About The Okefenokee
Although the Okefenokee has long been referred to as a “swamp,” this simple label undercuts the exquisite beauty and diversity of the natural landscapes, the unique and complex ongoing biological processes, and the “swamp’s” almost immediate power to conjure a sense of wonder at the kaleidoscope of sights and cacophony of sounds, as thousands of species of flora and fauna intermingle in this exotic wilderness – one which has persisted intact since prehistoric times. The Okefenokee is awe-inspiring, touching multiple sensory levels. The endurance of this stunning and vast wilderness is a refreshing contradiction to what we have become accustomed to hearing with respect to humankind’s interaction with the environment.
The 438,000-acre Okefenokee Swamp, North America’s largest “blackwater” wetland and one of Georgia’s “Seven Natural Wonders,” was designated as a National Wildlife Refuge in 1937 and a National Wilderness Area in 1974. In 2022, Georgia Governor Brian Kemp proclaimed February 8th to be “Okefenokee Swamp Day” – an annual statewide celebration of the “wild heart of Georgia,” as it has come to be known. The Swamp has further been named a “Wetland of International Importance” by the Ramsar Convention and a National Natural Landmark – a designation reserved for “the best examples of biological and geological features” in the country, and Stephen C. Foster State Park, the western entrance into the Oke National Wildlife Refuge, is acknowledged as Gold-tier International Dark Sky Park by the International Dark–Sky Association (“IDA”) – one of fewer than 200 such sites in the world.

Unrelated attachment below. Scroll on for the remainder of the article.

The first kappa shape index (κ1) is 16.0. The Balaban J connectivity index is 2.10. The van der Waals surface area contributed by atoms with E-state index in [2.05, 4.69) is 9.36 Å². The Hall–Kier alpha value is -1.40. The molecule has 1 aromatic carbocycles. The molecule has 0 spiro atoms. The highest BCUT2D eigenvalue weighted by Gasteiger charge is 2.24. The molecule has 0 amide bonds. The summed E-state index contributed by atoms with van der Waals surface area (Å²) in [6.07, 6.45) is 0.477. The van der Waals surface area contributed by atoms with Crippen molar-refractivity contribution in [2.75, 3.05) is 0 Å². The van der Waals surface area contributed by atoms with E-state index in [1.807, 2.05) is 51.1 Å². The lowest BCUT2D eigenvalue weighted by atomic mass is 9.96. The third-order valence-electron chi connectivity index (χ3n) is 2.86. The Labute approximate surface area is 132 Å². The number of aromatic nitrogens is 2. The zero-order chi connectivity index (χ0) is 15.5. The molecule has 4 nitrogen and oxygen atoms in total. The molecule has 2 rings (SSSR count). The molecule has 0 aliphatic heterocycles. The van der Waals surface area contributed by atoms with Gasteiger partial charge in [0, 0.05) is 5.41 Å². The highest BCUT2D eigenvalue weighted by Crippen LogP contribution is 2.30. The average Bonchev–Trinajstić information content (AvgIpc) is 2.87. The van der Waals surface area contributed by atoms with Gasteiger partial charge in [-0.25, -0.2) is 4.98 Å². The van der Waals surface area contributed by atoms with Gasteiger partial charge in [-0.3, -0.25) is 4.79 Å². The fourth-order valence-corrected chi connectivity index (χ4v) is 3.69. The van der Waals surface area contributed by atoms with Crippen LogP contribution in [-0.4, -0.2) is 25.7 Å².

“This is the forest primeval. The murmuring pines and the hemlocks,
Bearded with moss, and in garments green, indistinct in the twilight,
Stand like Druids of eld, with voices sad and prophetic,
Stand like harpers hoar, with beards that rest on their bosoms.”
~ Evangeline, Henry Wadsworth Longfellow Boston: Ticknor & Company, 1847
Top photo: Chris Funk. Bottom photo: Tom Wilson